Tesco promoted their range of personalised Star Wars gifts with a rich media YouTube masthead ad that allowed you to enter your name and have it show in the ad itself.
The increased interactivity really helps improve engagement rates but it’s also hard to not be impressed by the design and creativity of the ads.
More than just display banners
But rich media ads are more than just alternatives to video or display banners.
Facebook has recently launched its Canvas platform – a rich media format for mobile devices and geared towards an immersive experience.
Canvas ads expand to fill the user’s mobile device and allows you to scroll, watch video content and even includes usage of your smartphone’s tilt sensor so you can tilt your smartphone to gain a different perspective on content.
Twitter also allows you to incorporate HTML rich media ads which allow you to create uniquely engaging Twitter cards and posts. A good example of this is Storify which allows you to almost build a microsite and render it inside your Twitter card.
How to get started
There are a number of ways you can get started with rich media advertising – employing the services of a digital or social advertising agency who offer such services can be a short cut to getting them up and running.
However, if you want to go it alone you can get anyone who knows HTML5 to code you up some ads. Obviously the more creative you wish to be, the more challenging and complicated your ads will need to become.
Google Web Designer allows you to create your own HTML5 rich media ads and they even have a whole suite of online eLearning lessons so you can learn to code and edit your own rich media ads.
What might the future hold? VR, wearable tech and the smart home
As we’ve already seen, spend will increase over the next five years by almost 50% and although digital advertising in general is going to continue to grow no matter the ad format, I wouldn’t be surprised to see ever more creative examples of ads and for the major social networks and ad platforms to offer up more rich media ad choices.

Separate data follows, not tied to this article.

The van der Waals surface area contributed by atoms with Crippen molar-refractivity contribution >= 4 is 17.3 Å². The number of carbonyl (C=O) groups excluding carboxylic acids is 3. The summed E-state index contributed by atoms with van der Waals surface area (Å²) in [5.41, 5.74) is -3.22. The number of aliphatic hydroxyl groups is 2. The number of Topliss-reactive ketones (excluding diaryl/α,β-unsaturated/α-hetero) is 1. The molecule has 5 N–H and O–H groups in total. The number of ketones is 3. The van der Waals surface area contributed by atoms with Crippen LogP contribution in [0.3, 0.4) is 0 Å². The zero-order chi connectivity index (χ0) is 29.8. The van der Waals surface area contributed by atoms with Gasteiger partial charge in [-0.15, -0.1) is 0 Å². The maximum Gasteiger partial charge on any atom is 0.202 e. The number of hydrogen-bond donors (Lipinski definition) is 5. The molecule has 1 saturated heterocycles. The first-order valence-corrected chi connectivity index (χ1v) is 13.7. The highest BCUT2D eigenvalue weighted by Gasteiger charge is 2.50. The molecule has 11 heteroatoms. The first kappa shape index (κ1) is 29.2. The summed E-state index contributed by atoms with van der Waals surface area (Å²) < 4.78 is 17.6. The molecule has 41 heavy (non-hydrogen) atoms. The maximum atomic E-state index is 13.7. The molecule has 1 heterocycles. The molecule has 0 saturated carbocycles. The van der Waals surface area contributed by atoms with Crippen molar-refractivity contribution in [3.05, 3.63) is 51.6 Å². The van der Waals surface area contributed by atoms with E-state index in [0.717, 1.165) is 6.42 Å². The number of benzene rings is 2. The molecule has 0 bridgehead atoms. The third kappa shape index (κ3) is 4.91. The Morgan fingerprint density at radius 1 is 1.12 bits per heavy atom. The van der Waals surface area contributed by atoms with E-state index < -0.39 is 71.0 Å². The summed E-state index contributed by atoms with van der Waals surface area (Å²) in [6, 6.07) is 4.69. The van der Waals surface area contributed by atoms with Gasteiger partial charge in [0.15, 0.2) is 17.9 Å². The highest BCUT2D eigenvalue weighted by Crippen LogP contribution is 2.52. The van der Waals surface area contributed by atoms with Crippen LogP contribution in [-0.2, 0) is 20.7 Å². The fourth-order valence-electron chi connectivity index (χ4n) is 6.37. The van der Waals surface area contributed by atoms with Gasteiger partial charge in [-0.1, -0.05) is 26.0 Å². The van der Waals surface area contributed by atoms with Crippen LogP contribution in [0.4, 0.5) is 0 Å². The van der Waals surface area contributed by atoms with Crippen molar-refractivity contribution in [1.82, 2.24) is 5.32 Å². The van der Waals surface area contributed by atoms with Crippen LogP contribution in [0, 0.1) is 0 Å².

We might also see new technology entering the rich media landscape. Virtual Reality (VR) is impacting later this year with several major technology companies about to launch products. Sony PlayStation VR, Samsung Gear VR, Facebook’s Oculus Rift and HTC’s Vive could revolutionise the way we experience media.
Could we see rich media ads enter into the world of VR where you can direct ad options with your eyes and look around a movie trailer? It’s not so difficult to imagine. This would require VR to be a success and as we’ve seen before, sometimes technology never really makes it big (here’s looking at you 3D TV).
But one thing that has caught on is wearable tech. The smartwatch in all of its guises, from smartphone extension to fitness tracker, has proved popular and when the technology matures then rich media advertising could come to a wrist near you.
Finally, smart homes may also become a reality in the not so distant future. Smart TVs almost seem an inevitability but if you combine this with heating, lightning and sounds then imagine a 4D rich media experience where you’re inside the advert.